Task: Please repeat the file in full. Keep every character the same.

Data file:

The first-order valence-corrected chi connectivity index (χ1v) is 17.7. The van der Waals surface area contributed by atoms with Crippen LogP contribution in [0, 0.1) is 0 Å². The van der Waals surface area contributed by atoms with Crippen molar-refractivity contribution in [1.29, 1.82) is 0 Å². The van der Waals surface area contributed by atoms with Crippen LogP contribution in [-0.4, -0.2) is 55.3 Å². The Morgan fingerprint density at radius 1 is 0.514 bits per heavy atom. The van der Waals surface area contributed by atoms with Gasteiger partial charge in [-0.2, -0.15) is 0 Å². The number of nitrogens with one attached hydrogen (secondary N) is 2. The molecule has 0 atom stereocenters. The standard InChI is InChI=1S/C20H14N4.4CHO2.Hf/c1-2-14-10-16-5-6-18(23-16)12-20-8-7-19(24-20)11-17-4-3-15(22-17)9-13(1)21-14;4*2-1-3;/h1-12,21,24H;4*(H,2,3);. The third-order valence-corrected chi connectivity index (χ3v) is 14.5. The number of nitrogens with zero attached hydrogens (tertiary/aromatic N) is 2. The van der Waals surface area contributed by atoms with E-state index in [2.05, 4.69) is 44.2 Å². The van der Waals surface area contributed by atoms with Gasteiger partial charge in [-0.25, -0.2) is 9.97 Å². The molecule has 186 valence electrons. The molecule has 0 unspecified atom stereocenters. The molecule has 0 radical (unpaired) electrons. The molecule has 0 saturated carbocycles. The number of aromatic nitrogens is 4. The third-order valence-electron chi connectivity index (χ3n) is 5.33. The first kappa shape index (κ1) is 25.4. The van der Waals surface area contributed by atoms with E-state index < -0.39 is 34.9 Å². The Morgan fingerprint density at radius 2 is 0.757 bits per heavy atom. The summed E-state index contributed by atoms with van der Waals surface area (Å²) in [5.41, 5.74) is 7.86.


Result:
The first-order valence-corrected chi connectivity index (χ1v) is 17.7. The van der Waals surface area contributed by atoms with Crippen LogP contribution in [0, 0.1) is 0 Å². The van der Waals surface area contributed by atoms with Crippen molar-refractivity contribution in [1.29, 1.82) is 0 Å². The van der Waals surface area contributed by atoms with Crippen LogP contribution in [-0.4, -0.2) is 55.3 Å². The Morgan fingerprint density at radius 1 is 0.514 bits per heavy atom. The van der Waals surface area contributed by atoms with Gasteiger partial charge in [-0.2, -0.15) is 0 Å². The number of nitrogens with one attached hydrogen (secondary N) is 2. The molecule has 0 atom stereocenters. The standard InChI is InChI=1S/C20H14N4.4CHO2.Hf/c1-2-14-10-16-5-6-18(23-16)12-20-8-7-19(24-20)11-17-4-3-15(22-17)9-13(1)21-14;4*2-1-3;/h1-12,21,24H;4*(H,2,3);. The third-order valence-corrected chi connectivity index (χ3v) is 14.5. The number of nitrogens with zero attached hydrogens (tertiary/aromatic N) is 2. The van der Waals surface area contributed by atoms with E-state index in [2.05, 4.69) is 44.2 Å². The van der Waals surface area contributed by atoms with Gasteiger partial charge in [-0.25, -0.2) is 9.97 Å². The molecule has 186 valence electrons. The molecule has 0 unspecified atom stereocenters. The molecule has 0 radical (unpaired) electrons. The molecule has 0 saturated carbocycles. The number of aromatic nitrogens is 4. The third-order valence-electron chi connectivity index (χ3n) is 5.33. The first kappa shape index (κ1) is 25.4. The van der Waals surface area contributed by atoms with E-state index < -0.39 is 34.9 Å². The Morgan fingerprint density at radius 2 is 0.757 bits per heavy atom. The summed E-state index contributed by atoms with van der Waals surface area (Å²) in [5.41, 5.74) is 7.86.